Back in August, Y Combinator held its summer session demo day, introducing the world to 60 new companies in one of its strongest batches to date. One of these companies, DoubleRecall launched as a platform that enables companies to roll out digital campaigns that actually succeed in prompting users “to read an ad,” rather than scoff and click elsewhere.
In that sense, the Y Combinator alum is looking to replace — or at least become a complement to — paywalls with simple, CAPTCHA-like messages that have the potential to be less annoying revenue generators. For example, DoubleRecall might offer its service on a news article, which would contain a CAPTCHA-like recall mechanism that would prompt readers to pick out a couple of words from the text and enter them into a textbox.
The idea is to create experiences that are quick enough for users to navigate that they lower the barrier and obnoxiousness level and are targeted and clickable enough for brands to actually make money and potentially avoid using a paywall altogether.
As to the effectiveness of this model, DoubleRecall says that the campaigns it ran over the course of Q4 2011 showed an 82 percent engagement rate, versus one to three percent for paywalls, an average CTR of 3.6 percent, and an elevenfold increase in brand awareness, versus using banner ads. The startup closed the year with $300K in revenues, which isn’t too shabby for having been up and running for four months at the end of the year.
These results have been intriguing enough that investors are buying into DoubleRecall’s strategy, as the startup has announced that it has raised $1.6 million in seed funding. Like the other startup’s in YC’s summer batch, DoubleRecall was offered $170K from Yuri Milner and SV Angel’s Start Fund, as well as Y Combinator. Since then, Digital Garage, Itochu Ventures, Mentor Equity and TEEC Angel have all joined in to bring the round to $1.6 million.
Sure, this model is great, in that it’s got the potential for publishers to monetize through an alternative approach, and readers don’t have to wrestle with paywalls, but with this slight description, readers may be inclined to see this as a me-too idea very reminiscent of the same strategy that has seen Solve Media attract buzz and venture capital.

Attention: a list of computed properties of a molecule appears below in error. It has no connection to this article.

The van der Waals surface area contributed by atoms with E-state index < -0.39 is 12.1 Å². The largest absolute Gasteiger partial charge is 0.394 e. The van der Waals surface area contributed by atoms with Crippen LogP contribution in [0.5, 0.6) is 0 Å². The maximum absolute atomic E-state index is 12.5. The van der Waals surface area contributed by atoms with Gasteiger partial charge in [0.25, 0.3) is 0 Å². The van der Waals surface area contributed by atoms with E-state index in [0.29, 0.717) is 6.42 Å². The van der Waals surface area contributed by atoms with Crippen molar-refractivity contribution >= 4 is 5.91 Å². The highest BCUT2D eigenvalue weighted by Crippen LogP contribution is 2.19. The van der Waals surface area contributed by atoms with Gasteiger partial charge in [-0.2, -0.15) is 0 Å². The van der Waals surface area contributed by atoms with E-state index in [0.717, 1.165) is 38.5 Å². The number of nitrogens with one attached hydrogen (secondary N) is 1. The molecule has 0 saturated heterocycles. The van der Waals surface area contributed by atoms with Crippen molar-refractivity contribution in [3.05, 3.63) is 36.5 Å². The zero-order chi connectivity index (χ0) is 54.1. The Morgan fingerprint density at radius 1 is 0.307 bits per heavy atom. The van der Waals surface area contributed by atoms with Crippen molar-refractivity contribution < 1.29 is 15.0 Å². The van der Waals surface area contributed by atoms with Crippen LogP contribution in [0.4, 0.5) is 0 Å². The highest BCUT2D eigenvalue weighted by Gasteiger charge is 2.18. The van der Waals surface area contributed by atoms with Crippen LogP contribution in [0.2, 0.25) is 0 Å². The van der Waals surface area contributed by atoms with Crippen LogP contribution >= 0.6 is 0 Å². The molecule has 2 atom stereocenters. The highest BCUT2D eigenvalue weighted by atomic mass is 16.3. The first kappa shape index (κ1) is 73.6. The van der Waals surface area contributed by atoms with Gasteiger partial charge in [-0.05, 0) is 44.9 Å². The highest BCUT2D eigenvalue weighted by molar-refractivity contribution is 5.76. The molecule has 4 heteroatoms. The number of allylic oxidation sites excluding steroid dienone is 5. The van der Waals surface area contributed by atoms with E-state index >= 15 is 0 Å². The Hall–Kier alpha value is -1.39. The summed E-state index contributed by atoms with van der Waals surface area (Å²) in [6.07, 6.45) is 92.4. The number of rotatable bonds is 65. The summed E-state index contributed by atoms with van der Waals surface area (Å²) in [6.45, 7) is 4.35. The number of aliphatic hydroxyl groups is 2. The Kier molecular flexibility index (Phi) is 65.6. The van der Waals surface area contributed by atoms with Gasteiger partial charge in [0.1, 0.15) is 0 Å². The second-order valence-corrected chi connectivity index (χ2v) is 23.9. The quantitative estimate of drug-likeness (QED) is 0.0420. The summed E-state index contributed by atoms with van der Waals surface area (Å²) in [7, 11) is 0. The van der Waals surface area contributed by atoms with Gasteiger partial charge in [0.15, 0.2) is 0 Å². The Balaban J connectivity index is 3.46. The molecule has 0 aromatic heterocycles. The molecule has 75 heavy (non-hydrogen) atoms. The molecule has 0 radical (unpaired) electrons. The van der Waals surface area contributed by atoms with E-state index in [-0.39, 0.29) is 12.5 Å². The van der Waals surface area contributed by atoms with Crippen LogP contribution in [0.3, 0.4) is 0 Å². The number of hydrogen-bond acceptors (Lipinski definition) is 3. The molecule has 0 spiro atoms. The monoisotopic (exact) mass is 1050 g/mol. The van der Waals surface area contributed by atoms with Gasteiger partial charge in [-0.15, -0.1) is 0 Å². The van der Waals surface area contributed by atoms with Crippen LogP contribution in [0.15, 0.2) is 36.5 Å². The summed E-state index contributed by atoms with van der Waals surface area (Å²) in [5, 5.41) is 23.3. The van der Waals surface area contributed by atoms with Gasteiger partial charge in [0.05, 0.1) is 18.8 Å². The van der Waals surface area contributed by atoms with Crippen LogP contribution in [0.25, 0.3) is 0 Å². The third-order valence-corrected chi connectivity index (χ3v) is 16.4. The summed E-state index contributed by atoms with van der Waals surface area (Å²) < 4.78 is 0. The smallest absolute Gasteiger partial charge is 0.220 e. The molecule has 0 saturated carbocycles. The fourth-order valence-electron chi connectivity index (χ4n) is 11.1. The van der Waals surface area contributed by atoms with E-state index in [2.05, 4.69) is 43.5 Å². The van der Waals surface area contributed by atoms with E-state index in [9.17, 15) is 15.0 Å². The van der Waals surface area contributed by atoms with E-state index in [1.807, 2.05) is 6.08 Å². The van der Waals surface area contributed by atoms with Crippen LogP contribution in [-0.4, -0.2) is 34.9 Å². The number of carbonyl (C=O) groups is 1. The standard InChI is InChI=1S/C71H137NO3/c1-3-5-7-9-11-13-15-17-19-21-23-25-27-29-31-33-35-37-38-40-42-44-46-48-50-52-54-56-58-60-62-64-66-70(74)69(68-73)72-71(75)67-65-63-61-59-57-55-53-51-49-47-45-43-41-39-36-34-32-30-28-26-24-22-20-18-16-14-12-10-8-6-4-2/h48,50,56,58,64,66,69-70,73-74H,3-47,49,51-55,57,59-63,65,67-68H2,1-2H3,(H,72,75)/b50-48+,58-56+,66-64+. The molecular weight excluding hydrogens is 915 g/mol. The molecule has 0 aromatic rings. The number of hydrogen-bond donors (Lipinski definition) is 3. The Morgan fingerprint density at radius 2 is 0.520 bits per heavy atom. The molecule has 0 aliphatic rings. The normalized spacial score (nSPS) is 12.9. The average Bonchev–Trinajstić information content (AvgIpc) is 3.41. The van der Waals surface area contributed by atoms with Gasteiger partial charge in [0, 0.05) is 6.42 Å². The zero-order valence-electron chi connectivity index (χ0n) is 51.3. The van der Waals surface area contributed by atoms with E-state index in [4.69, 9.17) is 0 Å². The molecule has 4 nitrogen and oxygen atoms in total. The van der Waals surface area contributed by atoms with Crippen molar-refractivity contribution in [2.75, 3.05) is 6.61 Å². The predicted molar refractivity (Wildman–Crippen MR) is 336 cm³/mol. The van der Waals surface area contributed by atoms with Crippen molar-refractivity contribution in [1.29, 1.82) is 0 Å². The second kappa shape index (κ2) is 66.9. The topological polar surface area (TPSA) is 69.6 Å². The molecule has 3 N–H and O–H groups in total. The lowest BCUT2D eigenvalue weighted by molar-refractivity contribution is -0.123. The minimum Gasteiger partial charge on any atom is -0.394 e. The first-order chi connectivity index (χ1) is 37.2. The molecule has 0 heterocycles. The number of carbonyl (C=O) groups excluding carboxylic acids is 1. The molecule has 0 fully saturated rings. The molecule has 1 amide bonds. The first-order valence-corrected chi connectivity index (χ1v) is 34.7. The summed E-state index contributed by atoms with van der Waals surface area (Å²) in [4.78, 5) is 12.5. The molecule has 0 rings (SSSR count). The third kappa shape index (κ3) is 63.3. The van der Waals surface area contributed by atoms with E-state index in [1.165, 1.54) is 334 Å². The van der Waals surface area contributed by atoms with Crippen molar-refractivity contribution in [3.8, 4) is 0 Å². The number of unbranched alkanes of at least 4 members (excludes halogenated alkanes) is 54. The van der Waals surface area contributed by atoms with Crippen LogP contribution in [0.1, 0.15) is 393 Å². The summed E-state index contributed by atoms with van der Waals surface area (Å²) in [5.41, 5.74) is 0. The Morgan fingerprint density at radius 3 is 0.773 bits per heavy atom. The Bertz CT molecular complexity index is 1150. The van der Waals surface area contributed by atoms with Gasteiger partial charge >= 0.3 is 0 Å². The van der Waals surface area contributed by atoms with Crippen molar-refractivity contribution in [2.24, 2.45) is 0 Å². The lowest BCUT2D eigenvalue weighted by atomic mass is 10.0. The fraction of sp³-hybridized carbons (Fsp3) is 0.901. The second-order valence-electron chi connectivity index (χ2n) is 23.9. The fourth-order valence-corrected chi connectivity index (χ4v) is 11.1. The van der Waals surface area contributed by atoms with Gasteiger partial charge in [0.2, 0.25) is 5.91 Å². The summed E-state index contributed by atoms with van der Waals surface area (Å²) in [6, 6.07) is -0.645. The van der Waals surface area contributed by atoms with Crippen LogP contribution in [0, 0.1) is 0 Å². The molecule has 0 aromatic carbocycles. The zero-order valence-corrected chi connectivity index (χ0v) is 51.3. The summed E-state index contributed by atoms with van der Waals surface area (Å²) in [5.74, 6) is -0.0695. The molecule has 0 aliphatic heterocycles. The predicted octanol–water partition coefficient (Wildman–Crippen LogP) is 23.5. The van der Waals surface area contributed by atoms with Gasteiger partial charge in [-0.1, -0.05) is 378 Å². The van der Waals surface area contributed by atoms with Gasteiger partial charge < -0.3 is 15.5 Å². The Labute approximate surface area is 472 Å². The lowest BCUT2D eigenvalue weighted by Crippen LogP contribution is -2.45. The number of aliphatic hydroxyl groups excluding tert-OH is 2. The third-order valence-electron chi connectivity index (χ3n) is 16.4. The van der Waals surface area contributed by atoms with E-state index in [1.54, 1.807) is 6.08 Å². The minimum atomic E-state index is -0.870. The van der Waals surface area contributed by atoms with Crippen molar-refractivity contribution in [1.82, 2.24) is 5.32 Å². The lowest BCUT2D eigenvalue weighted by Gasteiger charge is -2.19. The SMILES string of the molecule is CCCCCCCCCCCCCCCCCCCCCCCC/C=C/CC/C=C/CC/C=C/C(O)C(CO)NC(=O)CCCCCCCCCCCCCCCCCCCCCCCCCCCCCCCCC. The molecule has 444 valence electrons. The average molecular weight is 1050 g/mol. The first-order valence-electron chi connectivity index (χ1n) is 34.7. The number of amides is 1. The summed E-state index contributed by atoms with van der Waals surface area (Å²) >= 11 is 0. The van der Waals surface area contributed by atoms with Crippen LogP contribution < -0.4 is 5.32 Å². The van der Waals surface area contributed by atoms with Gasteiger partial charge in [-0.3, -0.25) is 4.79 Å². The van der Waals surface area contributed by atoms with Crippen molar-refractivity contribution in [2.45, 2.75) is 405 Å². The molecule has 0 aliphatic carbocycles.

DoubleRecall COO Julien Coustaury tells me that the main similarity between Solve and DoubleRecall is that, at some point, a reader has to retype words from text into a textbox. Solve’s “TYPE-IN” platform replaces those fuzzy CAPTCHA words and numbers with a brand message or logo, with an input box. Essentially, they’re using input boxes for advertising. DoubleRecall, on the other hand, doesn’t want to advertise on the input box, but instead wants to serve some non-branded text readers have to recall, and use that to unlock content.
In most cases, this would come in the form of pay walls. Sure, publishers, content producers need to make money, but readers generally shudder at pay walls, especially if they’re not loyal customers of the brand in question. Those who read the Wall Street Journal everyday don’t mind paying a bit more for some of their content, while casual readers may seethe at finding a pay wall, when they were looking for a specific article that couldn’t be reached other than by paying.
Thus, DoubleRecall works with publishers and sites to maintain this wall, but replace it with another gateway. They get the user clicks, show the content they want to show, and then get to give readers access to the content anyway. It can be a win-win, although there’s still a lot more testing to be done.
DoubleRecall is opening headquarters in NYC this month, as it works to expand its reach internationally (the team is originally Slovenian, and gained a bit of European traction in the earl-going), launching in Japan later this month. So far, the startup has signed on 40 publishers and 50 brands in total, and will look to use its new infusion of capital to fuel this international expansion and ramp up hiring.
The company also has a social component to let brands share the best from their social media streams, as well as real-time monitoring and report making to enable them to instantly adapt to feedback.
For more, check out DoubleRecall at home here.